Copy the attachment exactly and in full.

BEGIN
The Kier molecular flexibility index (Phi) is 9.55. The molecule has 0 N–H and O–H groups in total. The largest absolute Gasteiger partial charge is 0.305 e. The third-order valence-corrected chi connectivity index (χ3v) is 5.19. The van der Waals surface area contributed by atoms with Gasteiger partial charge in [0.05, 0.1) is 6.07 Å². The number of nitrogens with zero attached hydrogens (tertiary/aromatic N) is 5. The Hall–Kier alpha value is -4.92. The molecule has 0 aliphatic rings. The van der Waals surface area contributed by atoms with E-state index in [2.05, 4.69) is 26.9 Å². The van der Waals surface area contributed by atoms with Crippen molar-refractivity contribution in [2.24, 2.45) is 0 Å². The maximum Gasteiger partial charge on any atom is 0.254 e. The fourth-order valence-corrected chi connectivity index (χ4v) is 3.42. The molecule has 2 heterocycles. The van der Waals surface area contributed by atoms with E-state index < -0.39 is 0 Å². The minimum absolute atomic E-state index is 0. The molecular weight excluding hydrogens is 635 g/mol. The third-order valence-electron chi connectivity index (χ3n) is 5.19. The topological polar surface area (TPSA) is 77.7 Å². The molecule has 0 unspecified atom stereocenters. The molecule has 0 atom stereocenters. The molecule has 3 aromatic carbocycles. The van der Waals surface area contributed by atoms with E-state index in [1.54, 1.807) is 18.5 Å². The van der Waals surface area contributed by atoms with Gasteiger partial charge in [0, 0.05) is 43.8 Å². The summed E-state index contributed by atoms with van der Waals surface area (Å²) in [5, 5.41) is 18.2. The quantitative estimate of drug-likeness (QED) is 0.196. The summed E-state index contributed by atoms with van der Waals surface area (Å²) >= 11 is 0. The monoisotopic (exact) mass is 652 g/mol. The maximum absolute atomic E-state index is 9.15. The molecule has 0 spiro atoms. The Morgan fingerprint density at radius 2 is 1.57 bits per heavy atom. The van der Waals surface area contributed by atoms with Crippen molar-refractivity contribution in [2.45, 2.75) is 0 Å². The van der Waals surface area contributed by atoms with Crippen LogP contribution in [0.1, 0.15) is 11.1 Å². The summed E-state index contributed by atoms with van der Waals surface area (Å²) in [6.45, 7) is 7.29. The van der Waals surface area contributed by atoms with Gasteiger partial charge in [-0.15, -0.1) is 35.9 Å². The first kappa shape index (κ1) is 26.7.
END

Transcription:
The Kier molecular flexibility index (Phi) is 9.55. The molecule has 0 N–H and O–H groups in total. The largest absolute Gasteiger partial charge is 0.305 e. The third-order valence-corrected chi connectivity index (χ3v) is 5.19. The van der Waals surface area contributed by atoms with Gasteiger partial charge in [0.05, 0.1) is 6.07 Å². The number of nitrogens with zero attached hydrogens (tertiary/aromatic N) is 5. The Hall–Kier alpha value is -4.92. The molecule has 0 aliphatic rings. The van der Waals surface area contributed by atoms with E-state index in [2.05, 4.69) is 26.9 Å². The van der Waals surface area contributed by atoms with Crippen molar-refractivity contribution in [2.24, 2.45) is 0 Å². The maximum Gasteiger partial charge on any atom is 0.254 e. The fourth-order valence-corrected chi connectivity index (χ4v) is 3.42. The molecule has 2 heterocycles. The van der Waals surface area contributed by atoms with E-state index < -0.39 is 0 Å². The minimum absolute atomic E-state index is 0. The molecular weight excluding hydrogens is 635 g/mol. The third-order valence-electron chi connectivity index (χ3n) is 5.19. The topological polar surface area (TPSA) is 77.7 Å². The molecule has 0 unspecified atom stereocenters. The molecule has 0 atom stereocenters. The molecule has 3 aromatic carbocycles. The van der Waals surface area contributed by atoms with E-state index in [1.54, 1.807) is 18.5 Å². The van der Waals surface area contributed by atoms with Gasteiger partial charge in [0, 0.05) is 43.8 Å². The summed E-state index contributed by atoms with van der Waals surface area (Å²) in [5, 5.41) is 18.2. The quantitative estimate of drug-likeness (QED) is 0.196. The summed E-state index contributed by atoms with van der Waals surface area (Å²) >= 11 is 0. The monoisotopic (exact) mass is 652 g/mol. The maximum absolute atomic E-state index is 9.15. The molecule has 0 spiro atoms. The Morgan fingerprint density at radius 2 is 1.57 bits per heavy atom. The van der Waals surface area contributed by atoms with Crippen molar-refractivity contribution in [2.45, 2.75) is 0 Å². The van der Waals surface area contributed by atoms with Crippen LogP contribution in [0.1, 0.15) is 11.1 Å². The summed E-state index contributed by atoms with van der Waals surface area (Å²) in [6.45, 7) is 7.29. The van der Waals surface area contributed by atoms with Gasteiger partial charge in [-0.15, -0.1) is 35.9 Å². The first kappa shape index (κ1) is 26.7.